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NATS 101 Lecture 12 Vertical Stability. Ball speed leaving. Racket velocity before hit. Forehand:. Ball speed approaching. Ball speed leaving. Racket velocity before hit. Drop Shot:. Ball speed approaching. Tennis Basics. Piece of cake, right?. Boundary velocity. Molecule speed leaving.

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Nats 101 lecture 12 vertical stability

NATS 101Lecture 12Vertical Stability


Tennis basics

Ball speed leaving

Racket velocity before hit

Forehand:

Ball speed approaching

Ball speed leaving

Racket velocity before hit

Drop Shot:

Ball speed approaching

Tennis Basics

Piece of cake, right?


Air molecules act similarly

Boundary velocity

Molecule speed leaving

Molecule speed approaching

Molecule speed leaving

Boundary velocity

Molecule speed approaching

Air Molecules Act Similarly

Contracting Boundary:

Expanding Boundary:


Rising air cools sinking air warms

Rising air parcel expands

Expansion requires work against outside air

Air molecules rebound from “walls” at a slower speed, resulting in a cooler temperature

Assuming no transfer of heat across parcel walls (adiabatic expansion), cooling rate is 10oC/km

Rising Air Cools-Sinking Air Warms

no heat transfer

494 m/s

10oC

502 m/s

502 m/s

494 m/s

8 m/s

1 km

Rising Expanding

Sinking Contracting

20oC

502 m/s

Ahrens, Fig 5.2


Adiabatic cooling warming
Adiabatic Cooling-Warming

Dew point decreases with height at a rate of2oC/km b/c DP varies less with Pressure than Temp.

The rate is much less than cooling rate for air.

Thus, unsaturated air can become saturated IF it rises far enough.

10C10C

20C 12C

30C14C

Ahrens, Fig 5.2

Red=TemperatureBlue=Dew Point


Rising saturated air cools less

As a saturated parcel rises and expands, the release of latent heatmitigates the adiabatic cooling

Cooling for saturated air varies with mixing ratio.

We will use an average value of6oC/kmfor moisture lapse rate

Note:sinking air always warms atdry lapse rate

Rising, Saturated Air Cools Less

no heat transfer

14oC

497 m/s

502 m/s

latent heating

497 m/s

502 m/s

5 m/s

1 km

Rising Expanding

Sinking Contracting

20oC

502 m/s

Ahrens, Fig 5.2


Moist flow over a mountain
Moist Flow over a Mountain

+10C +2C

DAR

-6C -6C

MAR

saturated

-6C -6C

MAR

unsaturated

+10C +2C DAR

unsaturated

-10C-2C

DAR

+10C +2C

DAR

Ahrens, Fig 5.12

These concepts can be applied to understand Temp and DP changes for moist flow over a mountain


Brain burners
Brain Burners

Rising unsaturated air, and all sinking air

Temp changes at Dry Adiabatic Rate (DAR) of 10oC/km

Dew point changes at rate of 2oC/km

Rising saturated air

Temp cools atMoist Adiabatic Rate(MAR) of6oC/km

Dew point decreases at rate of6oC/km


Concept of stability
Concept of Stability

StableRock always returns to starting point

UnstableRock never returns to starting point

Conditionally UnstableRock never returns if rolled past top of initial hill

Ahrens, Fig 5.1


Archimedes principle
Archimedes’ Principle

  • Archimedes' principle is the law of buoyancy.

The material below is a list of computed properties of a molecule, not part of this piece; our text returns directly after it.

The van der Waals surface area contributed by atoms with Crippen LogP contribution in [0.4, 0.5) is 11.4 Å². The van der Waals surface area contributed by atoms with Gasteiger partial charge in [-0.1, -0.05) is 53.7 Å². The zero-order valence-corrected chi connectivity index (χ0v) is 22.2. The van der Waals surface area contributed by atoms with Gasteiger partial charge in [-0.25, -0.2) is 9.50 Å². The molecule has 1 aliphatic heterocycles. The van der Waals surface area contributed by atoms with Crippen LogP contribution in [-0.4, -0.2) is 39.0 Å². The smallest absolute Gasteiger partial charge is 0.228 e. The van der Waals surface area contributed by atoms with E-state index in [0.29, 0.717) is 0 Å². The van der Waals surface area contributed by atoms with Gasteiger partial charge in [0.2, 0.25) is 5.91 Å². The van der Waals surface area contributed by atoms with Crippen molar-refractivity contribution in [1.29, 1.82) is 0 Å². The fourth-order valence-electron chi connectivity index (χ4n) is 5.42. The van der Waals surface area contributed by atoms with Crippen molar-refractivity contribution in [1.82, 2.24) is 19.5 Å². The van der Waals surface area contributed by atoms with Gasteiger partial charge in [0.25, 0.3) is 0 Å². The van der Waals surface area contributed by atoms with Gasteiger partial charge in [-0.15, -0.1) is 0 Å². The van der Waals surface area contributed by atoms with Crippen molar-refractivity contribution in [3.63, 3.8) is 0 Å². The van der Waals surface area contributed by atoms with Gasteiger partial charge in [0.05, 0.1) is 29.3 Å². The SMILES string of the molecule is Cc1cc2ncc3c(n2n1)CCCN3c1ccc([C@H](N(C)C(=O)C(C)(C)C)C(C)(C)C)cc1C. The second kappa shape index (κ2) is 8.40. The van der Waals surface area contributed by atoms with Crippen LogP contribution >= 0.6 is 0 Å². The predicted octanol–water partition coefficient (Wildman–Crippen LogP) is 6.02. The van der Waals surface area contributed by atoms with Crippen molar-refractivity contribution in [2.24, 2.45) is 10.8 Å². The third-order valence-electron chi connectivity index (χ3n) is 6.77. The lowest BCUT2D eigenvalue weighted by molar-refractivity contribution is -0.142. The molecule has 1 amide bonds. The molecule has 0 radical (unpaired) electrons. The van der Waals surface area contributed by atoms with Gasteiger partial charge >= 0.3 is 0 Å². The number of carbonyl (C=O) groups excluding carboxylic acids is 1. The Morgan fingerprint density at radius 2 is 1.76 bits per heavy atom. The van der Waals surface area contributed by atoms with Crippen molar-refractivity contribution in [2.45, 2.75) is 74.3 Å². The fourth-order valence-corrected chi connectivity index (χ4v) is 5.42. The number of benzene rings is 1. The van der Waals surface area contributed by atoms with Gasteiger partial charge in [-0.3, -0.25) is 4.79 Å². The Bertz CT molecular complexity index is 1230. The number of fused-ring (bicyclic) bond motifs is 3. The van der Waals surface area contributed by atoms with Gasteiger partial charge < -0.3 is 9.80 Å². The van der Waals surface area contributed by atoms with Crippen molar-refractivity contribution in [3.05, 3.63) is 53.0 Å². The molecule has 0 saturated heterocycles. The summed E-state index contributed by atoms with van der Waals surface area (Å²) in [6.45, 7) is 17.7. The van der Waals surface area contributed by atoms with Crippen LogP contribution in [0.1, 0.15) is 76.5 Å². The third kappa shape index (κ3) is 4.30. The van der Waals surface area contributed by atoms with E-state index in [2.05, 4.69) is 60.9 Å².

It states that"any body partially or completely submerged in a fluid is buoyed up by a force equal to the weight of the fluid displaced by the body."

  • The weight of an object acts downward, and the buoyant force provided by the displaced fluid acts upward. If the density of an object is greater/less than the density of water, the object will sink/float.

  • Demo: Diet vs. Regular Soda.

    http://www.onr.navy.mil/focus/blowballast/sub/work2.htm


Absolutely stable top rock
Absolutely Stable: Top Rock

Stable air strongly resists upward motion

External force must be applied to an air parcel before it can rise

Clouds that form in stable air spread out horizontally in layers, with flat bases-tops

Ahrens, Fig 5.3


Absolutely unstable middle rock
Absolutely Unstable: Middle Rock

Unstable air does not resist upward motion

Clouds in unstable air stretch out vertically

Absolute instability is limited to very thin layer next to ground on hot, sunny days

Superadiabatic lapse rate

Ahrens, Fig 5.5



Environmental lapse rate elr
Environmental Lapse Rate (ELR)

ELR is the Temp change with height that is recorded by a weather balloon

6.5o C/km

6.0o C/km

ELR is 6.5o C/km, on average, and thus is conditionally unstable!

10.0o C/km

ELR is absolutely unstable in a thin layerjust above the ground on hot, sunny days

Ahrens, Meteorology Today 5th Ed.


Summary key concepts i
Summary: Key Concepts I

Rising unsaturated air, and all sinking air

Temp changes at DAR of 10oC/km

DP changes at rate of 2oC/km

Saturation occurs with sufficient lifting

Rising saturated air

Latent Heating Mitigates Adia. Cooling

Temp and DP cools at MAR of 6oC/km

Note that MAR is always less than DAR


Summary key concepts ii
Summary: Key Concepts II

Vertical Stability Determined by ELR

Absolutely Stable and Unstable

Conditionally Unstable

Temp Difference between ELR and Air Parcel, and Depth of Layer of Conditionally Instability Modulates

Vertical Extent and Severity of Cumulus


Assignment for next lecture
Assignment for Next Lecture

  • Topic - Precipitation Processes

  • Reading - Ahrens p121-134

  • Problems - 5.14, 5.16, 5.17